Cor­reia: ‘I’ve done noth­ing wrong’ while serv­ing city

Boston Herald - - NEWS - By LAU­REL J. SWEET, JOR­DAN GRA­HAM and JOR­DAN FRIAS — lau­rel.sweet@boston­her­

The mayor of Fall River, Jasiel F. Cor­reia II, ac­cused of de­fraud­ing in­vestors in his pri­vate com­pany of hun­dreds of thou­sands of dol­lars to live a ritzy and glam­orous life, de­nied the al­le­ga­tions af­ter his early morn­ing ar­rest and ar­raign­ment yes­ter­day, and said he has no plans to re­sign.

“I’ve done noth­ing wrong. If you look at my track record as mayor, all you see is pos­i­tive re­sults. I was elected and re-elected with 65 per­cent of the vote in Fall River,” Cor­reia said to re­porters fol­low­ing his ar­raign­ment in U.S. District Court in the Sea­port. “If you look at those bo­gus charges, or what­ever they’re called, there’s not a sin­gle thing, af­ter an 18-month in­ves­ti­ga­tion, af­ter an elec­tion based on al­le­ga­tions, there’s not a sin­gle thing that the U.S. At­tor­ney’s Of­fice said in that 19-page in­dict­ment that I did wrong as mayor of the city of Fall River.”

Early yes­ter­day morn­ing, Cor­reia was ar­rested in Bridge­wa­ter on fraud and false tax re­turn charges stem­ming from a com­pany he founded called SnoOwl. Over the course of four years, be­gin­ning in 2013, U.S. At­tor­ney An­drew E. Lelling. said Cor­reia per­suaded seven peo­ple to in­vest $363,690 in the com­pany.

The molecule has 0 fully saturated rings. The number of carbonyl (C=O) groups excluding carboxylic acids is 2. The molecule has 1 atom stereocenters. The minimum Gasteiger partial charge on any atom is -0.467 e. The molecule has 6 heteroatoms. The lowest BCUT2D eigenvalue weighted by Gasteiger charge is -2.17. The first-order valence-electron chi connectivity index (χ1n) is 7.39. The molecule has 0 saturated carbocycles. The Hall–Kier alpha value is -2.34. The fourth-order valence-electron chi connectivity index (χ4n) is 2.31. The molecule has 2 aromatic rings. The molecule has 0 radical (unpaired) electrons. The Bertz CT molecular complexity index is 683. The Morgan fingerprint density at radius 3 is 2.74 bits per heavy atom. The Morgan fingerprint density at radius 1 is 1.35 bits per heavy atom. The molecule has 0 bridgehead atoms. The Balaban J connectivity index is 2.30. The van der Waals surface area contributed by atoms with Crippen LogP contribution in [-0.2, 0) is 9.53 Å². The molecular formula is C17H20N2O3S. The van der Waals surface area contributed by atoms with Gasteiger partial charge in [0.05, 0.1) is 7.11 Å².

“Cor­reia, how­ever, di­verted more than $230,000 of that money — about 64 per­cent — to fund his po­lit­i­cal ca­reer and ex­trav­a­gant life­style, and the needs of his other busi­ness ven­tures,” Lelling said.

Lelling said Cor­reia also spent tens of thou­sands of dol­lars on lux­ury items such as a 2011 Mer­cedes-Benz C300 all­wheel-drive sport sedan, jew­elry for an ex-girl­friend and de­signer duds.

“This was not about poor ac­count­ing or hon­est mis­takes,” Lelling said. “Ac­cord­ing to the in­dict­ment, Cor­reia used in­vestor money to fund per­sonal travel and en­ter­tain­ment, spend­ing thou­sands of dol­lars on air­fare, lux­ury ho­tels, res­tau­rants, casi­nos, dat­ing ser­vices and adult en­ter­tain­ment.”

Lelling also said Cor­reia al­legedly used $10,000 of in­vestor money to fund his may­oral cam­paign and pay off stu­dent loans.

Cor­reia’s ar­rest came just hours af­ter he turned up at a per­for­mance by rap­per J. Cole at the op­u­lent Sea­port District celebrity haunt The Grand, next door to the fed­eral court­house where he was ar­raigned.

Yes­ter­day af­ter­noon, Cor­reia was re­leased on a $10,000 bond. He was also or­dered to turn over his pass­port and abide by sev­eral other con­di­tions. Dur­ing the ar­raign­ment, Cor­reia seemed re­laxed, smil­ing fre­quently.

Wear­ing a dark polo shirt and with dark, messy hair, Cor­reia slung his left arm over the back of his chair as the mag­is­trate judge and pros­e­cu­tors spoke about the con­di­tions of his re­lease un­til one of his at­tor­neys told him to stop.

Sev­eral min­utes later, Cor­reia was led out of the court­room in hand and an­kle cuffs. In the roughly 30 min­utes be­tween the ar­raign­ment and when he spoke to re­porters out­side the court­house, Cor­reia changed into a suit and tie.

“It’s not my best Thurs­day. It’s rain­ing to­day, it’s not my best Thurs­day. I don’t like to be out in the rain,” Cor­reia said. “You will see, when we have a trial, that I will be vin­di­cated.”


‘NOT MY BEST THURS­DAY’: Fall River Mayor Jasiel F. Cor­reia waves while leav­ing fed­eral court yes­ter­day with his lawyer, Mark Berthi­aume.

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